older article that I’ve revived.
The problem: you have a laptop and you’re not always connected to the Internet. Still you want to sent mail even when you’re offline. You cannot use just any mail server out there, ‘cause a lot of them don’t relay. So you must use your own mail server.
- postfix, only used for queuing and forwarding the mail
- openSSH, for setting up a tunnel
OpenSSH config You will need to create a ssh tunnel to your mail server. This is the command I use:
ssh -2 -N -f -L 10025:elektron.atoom.net:25 firstname.lastname@example.org 2>/dev/null
Of course you also want to setup ssh so that you can login without typing a password.
postfix config Next you must tell postfix to use you’re tunnel. It is also important to keep postfix from doing MX lookups. In the main.cf of postfix add the following:
relayhost = [127.0.0.1]:10025 # use the tunnel, no MX lookups defer_transports = smtp # only send when online mydestination = localhost.localdomain # not sure if this is needed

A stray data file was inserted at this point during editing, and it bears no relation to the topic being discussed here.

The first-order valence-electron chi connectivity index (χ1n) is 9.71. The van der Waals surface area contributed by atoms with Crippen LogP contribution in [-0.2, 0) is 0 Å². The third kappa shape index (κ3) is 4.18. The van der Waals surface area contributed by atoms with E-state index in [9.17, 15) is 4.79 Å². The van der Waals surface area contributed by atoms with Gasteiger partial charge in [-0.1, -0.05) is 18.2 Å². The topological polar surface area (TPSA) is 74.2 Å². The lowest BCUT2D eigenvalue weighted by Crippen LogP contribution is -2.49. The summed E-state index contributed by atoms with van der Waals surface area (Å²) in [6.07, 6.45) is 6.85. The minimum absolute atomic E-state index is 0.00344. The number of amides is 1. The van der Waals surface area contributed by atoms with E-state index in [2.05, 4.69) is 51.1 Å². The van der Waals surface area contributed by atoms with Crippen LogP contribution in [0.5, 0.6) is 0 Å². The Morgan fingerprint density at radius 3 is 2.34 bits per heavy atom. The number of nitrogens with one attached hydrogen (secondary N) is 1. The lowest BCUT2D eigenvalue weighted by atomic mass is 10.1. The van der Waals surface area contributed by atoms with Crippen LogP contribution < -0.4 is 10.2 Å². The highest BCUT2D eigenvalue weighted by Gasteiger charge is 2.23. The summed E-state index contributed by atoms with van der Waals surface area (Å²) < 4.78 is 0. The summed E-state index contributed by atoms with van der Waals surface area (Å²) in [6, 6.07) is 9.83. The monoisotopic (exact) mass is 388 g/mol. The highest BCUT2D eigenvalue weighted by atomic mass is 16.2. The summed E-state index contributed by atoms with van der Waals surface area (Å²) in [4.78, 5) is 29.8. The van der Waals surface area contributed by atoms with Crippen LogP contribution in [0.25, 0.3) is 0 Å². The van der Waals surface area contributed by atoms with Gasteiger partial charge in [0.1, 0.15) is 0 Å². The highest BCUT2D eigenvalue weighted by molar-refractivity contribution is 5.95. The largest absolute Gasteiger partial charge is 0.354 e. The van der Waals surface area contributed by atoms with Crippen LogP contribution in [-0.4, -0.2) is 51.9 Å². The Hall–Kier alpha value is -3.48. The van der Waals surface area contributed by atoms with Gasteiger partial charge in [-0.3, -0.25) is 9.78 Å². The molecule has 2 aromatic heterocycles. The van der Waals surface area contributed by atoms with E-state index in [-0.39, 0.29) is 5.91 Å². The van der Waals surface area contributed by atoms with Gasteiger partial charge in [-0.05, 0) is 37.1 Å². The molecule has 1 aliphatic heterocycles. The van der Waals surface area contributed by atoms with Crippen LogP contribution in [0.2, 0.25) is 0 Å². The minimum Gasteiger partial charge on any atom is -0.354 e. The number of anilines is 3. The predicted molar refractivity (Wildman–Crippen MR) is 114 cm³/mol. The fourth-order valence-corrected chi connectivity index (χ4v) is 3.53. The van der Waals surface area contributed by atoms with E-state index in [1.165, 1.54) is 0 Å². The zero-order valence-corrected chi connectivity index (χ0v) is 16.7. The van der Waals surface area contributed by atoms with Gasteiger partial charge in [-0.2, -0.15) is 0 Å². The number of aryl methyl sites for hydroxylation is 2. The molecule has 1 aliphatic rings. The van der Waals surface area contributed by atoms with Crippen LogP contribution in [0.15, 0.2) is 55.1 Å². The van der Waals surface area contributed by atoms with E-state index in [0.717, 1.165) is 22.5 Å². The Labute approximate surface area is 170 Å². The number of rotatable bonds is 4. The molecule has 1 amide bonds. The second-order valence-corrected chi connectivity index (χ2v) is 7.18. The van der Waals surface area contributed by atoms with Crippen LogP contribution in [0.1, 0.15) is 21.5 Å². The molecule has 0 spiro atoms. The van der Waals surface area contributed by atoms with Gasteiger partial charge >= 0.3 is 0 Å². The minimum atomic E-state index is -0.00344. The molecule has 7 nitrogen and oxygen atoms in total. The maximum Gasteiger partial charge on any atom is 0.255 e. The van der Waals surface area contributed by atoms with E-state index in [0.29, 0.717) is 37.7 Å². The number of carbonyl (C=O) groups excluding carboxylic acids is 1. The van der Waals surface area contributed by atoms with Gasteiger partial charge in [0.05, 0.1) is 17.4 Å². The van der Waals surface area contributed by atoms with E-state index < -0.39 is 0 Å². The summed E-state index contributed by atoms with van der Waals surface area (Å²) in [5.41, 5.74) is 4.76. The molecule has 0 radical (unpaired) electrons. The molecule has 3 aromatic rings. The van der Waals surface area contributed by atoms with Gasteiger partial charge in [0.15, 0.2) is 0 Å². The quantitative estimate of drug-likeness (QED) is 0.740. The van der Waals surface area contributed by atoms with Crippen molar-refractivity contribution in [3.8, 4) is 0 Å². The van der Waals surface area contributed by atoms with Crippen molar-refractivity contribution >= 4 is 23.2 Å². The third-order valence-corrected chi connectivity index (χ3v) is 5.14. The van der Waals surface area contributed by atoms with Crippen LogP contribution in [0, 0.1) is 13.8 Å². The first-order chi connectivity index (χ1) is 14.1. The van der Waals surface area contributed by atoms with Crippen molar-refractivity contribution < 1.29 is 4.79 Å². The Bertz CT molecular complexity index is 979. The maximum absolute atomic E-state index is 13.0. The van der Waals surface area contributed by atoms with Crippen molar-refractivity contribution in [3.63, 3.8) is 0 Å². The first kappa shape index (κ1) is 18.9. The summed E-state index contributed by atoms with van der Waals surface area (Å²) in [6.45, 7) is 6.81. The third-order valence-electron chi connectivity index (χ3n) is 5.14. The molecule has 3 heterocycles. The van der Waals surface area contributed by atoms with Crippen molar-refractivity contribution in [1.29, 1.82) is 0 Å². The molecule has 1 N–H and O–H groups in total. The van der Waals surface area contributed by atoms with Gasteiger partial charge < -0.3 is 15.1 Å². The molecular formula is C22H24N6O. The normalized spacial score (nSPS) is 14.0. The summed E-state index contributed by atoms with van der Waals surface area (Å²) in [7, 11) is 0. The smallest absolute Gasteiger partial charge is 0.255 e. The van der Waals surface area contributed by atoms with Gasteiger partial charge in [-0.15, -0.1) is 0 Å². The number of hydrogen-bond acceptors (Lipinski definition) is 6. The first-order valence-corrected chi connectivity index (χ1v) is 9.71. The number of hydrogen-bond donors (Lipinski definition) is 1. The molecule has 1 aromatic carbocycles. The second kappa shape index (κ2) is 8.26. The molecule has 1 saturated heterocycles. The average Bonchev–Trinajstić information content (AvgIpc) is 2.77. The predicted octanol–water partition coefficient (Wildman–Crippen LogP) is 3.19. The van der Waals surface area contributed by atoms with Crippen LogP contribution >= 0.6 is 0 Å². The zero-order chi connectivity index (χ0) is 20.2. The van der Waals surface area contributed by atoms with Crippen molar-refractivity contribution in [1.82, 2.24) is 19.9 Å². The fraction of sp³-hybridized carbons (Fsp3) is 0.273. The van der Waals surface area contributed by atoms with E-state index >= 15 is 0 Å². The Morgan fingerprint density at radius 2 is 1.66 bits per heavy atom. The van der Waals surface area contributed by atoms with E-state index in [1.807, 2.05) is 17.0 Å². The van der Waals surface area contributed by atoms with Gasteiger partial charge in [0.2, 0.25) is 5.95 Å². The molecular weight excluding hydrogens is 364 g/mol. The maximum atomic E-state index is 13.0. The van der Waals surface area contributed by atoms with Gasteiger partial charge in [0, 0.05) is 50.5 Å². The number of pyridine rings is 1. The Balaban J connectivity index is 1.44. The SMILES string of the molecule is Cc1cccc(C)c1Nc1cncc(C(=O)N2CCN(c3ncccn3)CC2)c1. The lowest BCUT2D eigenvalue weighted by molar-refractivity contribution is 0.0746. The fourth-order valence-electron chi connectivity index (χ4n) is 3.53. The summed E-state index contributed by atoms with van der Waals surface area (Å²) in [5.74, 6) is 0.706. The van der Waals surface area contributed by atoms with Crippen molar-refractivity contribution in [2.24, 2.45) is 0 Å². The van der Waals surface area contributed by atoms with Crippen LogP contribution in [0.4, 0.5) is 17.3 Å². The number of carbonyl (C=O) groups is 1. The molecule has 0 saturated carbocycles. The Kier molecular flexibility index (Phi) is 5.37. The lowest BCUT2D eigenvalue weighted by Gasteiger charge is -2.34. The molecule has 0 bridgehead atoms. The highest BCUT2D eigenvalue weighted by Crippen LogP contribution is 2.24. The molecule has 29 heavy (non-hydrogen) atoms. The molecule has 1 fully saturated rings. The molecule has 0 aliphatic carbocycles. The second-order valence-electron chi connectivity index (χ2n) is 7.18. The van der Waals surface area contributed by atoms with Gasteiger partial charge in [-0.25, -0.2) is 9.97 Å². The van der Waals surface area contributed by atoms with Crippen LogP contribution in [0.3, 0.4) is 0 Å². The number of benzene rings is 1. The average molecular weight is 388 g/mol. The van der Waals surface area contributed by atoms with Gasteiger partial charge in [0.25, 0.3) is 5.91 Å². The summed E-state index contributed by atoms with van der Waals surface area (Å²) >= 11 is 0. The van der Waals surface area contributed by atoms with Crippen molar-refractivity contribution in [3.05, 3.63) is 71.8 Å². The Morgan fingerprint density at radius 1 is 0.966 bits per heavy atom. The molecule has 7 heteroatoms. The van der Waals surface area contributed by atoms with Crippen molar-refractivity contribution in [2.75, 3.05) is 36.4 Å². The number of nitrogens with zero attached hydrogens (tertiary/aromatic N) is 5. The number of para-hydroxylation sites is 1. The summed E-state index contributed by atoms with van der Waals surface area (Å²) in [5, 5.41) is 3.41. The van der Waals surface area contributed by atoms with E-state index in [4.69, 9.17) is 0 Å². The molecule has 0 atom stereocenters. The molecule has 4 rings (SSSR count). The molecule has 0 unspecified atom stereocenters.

Put the startup commands in
/etc/dhclient-exit-hooks. This way every time
you get a IP number from a dhcp-server the tunnel is re-established and the mail is
# start an ssh tunnel to elektron ssh -2 -N -f -L 10025:elektron.atoom.net:25 email@example.com 2>/dev/null # run the mailqueue /usr/sbin/sendmail -q
Also make a cronjob that runs every now and then to flush the queue:
# run queue every 5 minutes */5 * * * * root test -x /usr/sbin/sendmail && \ nice -n10 /usr/sbin/sendmail -q
That’s it. Mail should now be queued until it can be delivered via you’re own mail server.